Formerly known as the Oldsquaw, the Long-tailed Duck is an arctic breeder, but moves some distance south in the winter, with individuals occasionally reaching southern states. When migrating, Long-tailed Ducks usually move along coastlines during the day, but fly over inland areas at night.
Long-tailed Ducks are far more adept at swimming and diving than they are at flying or walking. When underwater, they use their wings rather than their feet for propulsion. Males begin courtship as early as the fall, although females are seldom receptive until February
The plumage of the males is variable depending on the age and time of year, but is distinctive and hard to confuse with other species. They go through a series of molts and partial molts from April to October, resulting in a wide range of plumages. Dark, pointed wings in all plumages. Swift fliers.
Description of the Long-tailed Duck
The Long-tailed Duck is highly variable by season and gender, but has a small bill and short, pointed wings. Dark crown, back, and breast.
– White underparts and face.
-Long tail streamer.
Length: 16-22 in. Wingspan: 28 in.
Male in breeding plumage, only a few white feathers remain on the back of the head. Note the color pattern of the bill, similar in all male plumages. Photograph © Tom Grey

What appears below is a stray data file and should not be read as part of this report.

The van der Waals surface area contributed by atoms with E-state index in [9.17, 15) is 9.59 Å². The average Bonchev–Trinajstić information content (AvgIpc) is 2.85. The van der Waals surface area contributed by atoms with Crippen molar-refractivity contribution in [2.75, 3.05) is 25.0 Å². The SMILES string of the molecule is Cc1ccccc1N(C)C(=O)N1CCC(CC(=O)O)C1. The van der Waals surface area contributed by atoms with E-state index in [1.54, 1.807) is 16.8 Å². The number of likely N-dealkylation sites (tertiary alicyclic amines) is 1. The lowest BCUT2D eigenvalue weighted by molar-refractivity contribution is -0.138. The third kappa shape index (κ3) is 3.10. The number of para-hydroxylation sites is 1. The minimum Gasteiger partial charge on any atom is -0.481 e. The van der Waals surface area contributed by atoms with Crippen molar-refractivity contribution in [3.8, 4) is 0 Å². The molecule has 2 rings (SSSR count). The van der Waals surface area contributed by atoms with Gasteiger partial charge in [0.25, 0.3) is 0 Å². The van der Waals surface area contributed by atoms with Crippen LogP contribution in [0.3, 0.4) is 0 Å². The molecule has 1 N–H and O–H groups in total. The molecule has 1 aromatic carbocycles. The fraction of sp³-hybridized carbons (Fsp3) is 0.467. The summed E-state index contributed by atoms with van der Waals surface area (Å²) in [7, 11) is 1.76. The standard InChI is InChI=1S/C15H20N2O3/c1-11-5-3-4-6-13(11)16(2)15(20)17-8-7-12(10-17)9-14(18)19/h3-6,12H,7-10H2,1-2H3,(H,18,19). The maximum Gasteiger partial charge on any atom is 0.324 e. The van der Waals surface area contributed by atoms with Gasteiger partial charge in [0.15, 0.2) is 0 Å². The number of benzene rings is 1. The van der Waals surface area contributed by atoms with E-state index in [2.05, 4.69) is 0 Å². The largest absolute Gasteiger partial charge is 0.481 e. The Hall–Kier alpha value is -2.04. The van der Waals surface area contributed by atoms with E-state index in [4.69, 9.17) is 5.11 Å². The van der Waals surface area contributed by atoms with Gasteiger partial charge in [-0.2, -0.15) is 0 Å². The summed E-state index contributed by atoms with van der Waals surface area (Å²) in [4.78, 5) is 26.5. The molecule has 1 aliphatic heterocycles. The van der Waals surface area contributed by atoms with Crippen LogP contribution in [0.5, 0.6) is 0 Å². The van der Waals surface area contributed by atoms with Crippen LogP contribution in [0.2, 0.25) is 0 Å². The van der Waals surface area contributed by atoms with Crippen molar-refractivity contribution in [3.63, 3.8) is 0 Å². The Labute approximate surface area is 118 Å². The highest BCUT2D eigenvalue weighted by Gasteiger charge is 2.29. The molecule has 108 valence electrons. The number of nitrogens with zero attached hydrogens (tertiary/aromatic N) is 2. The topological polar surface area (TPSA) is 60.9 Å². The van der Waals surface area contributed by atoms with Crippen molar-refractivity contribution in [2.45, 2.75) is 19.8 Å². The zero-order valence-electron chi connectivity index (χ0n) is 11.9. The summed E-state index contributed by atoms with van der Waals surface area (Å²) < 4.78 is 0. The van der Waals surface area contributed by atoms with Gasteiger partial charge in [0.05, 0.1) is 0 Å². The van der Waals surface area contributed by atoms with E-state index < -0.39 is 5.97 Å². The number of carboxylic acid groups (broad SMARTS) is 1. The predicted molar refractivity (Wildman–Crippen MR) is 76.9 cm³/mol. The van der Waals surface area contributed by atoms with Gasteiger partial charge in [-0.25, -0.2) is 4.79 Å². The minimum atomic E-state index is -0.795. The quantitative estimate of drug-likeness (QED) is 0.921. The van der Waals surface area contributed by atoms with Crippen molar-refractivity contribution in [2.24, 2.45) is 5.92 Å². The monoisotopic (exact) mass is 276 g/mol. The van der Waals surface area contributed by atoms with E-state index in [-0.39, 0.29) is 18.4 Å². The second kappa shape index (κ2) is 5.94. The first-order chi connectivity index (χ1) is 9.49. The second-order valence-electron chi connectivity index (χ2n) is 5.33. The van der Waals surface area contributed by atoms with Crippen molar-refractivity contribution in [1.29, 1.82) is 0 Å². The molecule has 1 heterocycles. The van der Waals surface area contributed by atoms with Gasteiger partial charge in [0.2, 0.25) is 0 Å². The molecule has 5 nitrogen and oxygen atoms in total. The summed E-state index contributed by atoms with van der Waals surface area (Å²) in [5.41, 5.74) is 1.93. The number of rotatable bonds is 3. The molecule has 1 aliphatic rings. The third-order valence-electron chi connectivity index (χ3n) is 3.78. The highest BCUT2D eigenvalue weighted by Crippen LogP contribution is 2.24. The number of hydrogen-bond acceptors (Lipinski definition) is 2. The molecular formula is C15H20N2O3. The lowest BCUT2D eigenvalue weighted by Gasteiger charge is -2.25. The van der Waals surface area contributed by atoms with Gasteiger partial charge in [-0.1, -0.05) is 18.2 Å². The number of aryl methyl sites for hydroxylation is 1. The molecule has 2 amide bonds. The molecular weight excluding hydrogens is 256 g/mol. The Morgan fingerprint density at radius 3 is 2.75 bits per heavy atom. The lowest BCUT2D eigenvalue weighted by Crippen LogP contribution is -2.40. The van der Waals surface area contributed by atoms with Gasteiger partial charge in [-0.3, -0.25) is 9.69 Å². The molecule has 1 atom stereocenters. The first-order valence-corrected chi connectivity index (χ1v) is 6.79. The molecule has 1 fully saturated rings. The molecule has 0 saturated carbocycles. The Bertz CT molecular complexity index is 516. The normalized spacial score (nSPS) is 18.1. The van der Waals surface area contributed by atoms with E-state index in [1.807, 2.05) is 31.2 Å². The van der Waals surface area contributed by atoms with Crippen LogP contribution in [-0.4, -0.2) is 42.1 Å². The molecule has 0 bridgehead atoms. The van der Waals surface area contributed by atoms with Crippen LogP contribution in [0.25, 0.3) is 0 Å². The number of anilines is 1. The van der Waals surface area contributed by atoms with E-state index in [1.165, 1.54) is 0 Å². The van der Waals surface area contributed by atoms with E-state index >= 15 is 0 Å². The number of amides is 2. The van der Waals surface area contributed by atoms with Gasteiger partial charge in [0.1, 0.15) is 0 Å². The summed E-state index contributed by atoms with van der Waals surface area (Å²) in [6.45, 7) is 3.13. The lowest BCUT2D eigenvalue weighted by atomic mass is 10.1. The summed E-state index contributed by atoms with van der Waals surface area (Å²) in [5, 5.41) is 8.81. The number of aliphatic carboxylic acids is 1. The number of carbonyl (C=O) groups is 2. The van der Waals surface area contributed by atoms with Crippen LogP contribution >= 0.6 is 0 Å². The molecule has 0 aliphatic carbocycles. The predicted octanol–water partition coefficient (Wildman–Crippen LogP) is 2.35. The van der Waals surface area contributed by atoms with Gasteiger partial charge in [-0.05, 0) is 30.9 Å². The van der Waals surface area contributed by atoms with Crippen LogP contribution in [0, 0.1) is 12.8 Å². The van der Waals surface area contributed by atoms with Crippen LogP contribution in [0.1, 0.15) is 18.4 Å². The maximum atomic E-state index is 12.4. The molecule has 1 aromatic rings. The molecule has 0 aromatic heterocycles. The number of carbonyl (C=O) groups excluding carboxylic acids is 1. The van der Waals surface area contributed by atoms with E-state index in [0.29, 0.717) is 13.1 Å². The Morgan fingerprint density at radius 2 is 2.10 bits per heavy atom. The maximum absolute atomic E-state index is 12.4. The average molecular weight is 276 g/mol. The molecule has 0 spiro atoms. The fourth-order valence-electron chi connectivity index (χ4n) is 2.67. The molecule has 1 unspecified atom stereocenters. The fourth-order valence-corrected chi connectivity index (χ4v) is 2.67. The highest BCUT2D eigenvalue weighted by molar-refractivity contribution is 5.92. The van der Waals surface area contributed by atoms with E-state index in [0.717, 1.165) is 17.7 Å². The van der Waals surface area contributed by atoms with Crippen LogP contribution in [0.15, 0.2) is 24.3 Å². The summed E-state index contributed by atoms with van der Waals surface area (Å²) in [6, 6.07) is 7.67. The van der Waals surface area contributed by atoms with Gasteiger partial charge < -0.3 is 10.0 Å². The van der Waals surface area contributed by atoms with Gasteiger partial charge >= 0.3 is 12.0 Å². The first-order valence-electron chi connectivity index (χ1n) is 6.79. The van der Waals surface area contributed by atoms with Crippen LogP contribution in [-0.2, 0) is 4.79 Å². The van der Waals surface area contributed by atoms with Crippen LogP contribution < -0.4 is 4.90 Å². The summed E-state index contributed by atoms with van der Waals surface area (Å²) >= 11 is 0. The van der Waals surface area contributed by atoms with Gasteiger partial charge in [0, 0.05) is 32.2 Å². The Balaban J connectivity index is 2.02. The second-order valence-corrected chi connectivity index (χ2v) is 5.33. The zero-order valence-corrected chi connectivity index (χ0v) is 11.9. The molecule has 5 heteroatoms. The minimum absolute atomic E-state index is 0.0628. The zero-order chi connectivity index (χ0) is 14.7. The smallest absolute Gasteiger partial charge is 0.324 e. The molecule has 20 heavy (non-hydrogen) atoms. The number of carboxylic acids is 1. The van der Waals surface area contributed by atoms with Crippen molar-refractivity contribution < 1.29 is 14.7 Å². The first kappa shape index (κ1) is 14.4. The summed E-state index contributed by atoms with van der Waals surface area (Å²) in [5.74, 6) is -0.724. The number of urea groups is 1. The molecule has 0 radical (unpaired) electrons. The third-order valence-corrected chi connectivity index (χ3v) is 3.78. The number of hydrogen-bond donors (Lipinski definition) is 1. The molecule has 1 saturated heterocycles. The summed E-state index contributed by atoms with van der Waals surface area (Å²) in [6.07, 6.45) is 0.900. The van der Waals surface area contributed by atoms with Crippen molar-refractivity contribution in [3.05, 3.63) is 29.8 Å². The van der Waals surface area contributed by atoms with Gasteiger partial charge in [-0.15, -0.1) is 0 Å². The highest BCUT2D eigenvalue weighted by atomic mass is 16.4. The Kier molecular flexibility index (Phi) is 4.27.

Mostly brown with white areas around the eyes. White undertail area.
Seasonal change in appearance
Males are whiter in winter with dark cheek patches.
Juveniles resemble adult females.
Oceans and large lakes.
Mollusks, crustaceans, and insects.
Forages by diving.
Breeds in Alaska, arctic Canada, and Greenland and winters off the east and west coasts, on the Great Lakes, and occasionally on other inland lakes.
Bent Life History
Visit the Bent Life History for extensive additional information on the Long-tailed Duck.
The shape of a bird’s wing is often an indication of its habits and behavior. Fast flying birds have long, pointed wings. Soaring birds have long, broad wings. Different songbirds will have a slightly different wing shape. Some species look so much alike (Empidonax flycatchers) that scientists sometimes use the length of specific feathers to confirm a species’ identification.
Wing images from the University of Puget Sound, Slater Museum of Natural History
The Long-tailed Duck was formerly known as the Oldsquaw.
Male Long-tailed Ducks defend nesting territories, although the female’s nest is sometimes outside of the territory of her mate.
Long-tailed Ducks produce three-note, yodeling calls and are very vocal.
The nest is a depression lined with plants and down.
Incubation and fledging: Young hatch at 24-29 days. Young fledge (leave the nest) shortly after hatching but remain with the female for some time.